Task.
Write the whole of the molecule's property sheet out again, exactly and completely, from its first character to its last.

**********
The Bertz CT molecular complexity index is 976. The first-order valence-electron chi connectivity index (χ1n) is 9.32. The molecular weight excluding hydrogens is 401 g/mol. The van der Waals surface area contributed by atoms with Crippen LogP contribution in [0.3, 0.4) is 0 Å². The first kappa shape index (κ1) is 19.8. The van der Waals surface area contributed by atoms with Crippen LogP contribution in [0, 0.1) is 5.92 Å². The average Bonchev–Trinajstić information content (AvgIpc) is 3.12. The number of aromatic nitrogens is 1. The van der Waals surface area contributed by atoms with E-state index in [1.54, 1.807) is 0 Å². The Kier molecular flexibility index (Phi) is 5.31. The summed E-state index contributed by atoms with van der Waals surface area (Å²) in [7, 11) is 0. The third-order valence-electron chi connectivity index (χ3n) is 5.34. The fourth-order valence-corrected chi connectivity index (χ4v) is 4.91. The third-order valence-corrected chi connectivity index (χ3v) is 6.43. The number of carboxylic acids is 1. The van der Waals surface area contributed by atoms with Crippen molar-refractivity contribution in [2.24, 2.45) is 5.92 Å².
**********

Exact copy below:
The Bertz CT molecular complexity index is 976. The first-order valence-electron chi connectivity index (χ1n) is 9.32. The molecular weight excluding hydrogens is 401 g/mol. The van der Waals surface area contributed by atoms with Crippen LogP contribution in [0.3, 0.4) is 0 Å². The first kappa shape index (κ1) is 19.8. The van der Waals surface area contributed by atoms with Crippen LogP contribution in [0, 0.1) is 5.92 Å². The average Bonchev–Trinajstić information content (AvgIpc) is 3.12. The number of aromatic nitrogens is 1. The van der Waals surface area contributed by atoms with E-state index in [1.54, 1.807) is 0 Å². The Kier molecular flexibility index (Phi) is 5.31. The summed E-state index contributed by atoms with van der Waals surface area (Å²) in [7, 11) is 0. The third-order valence-electron chi connectivity index (χ3n) is 5.34. The fourth-order valence-corrected chi connectivity index (χ4v) is 4.91. The third-order valence-corrected chi connectivity index (χ3v) is 6.43. The number of carboxylic acids is 1. The van der Waals surface area contributed by atoms with Crippen molar-refractivity contribution in [2.24, 2.45) is 5.92 Å².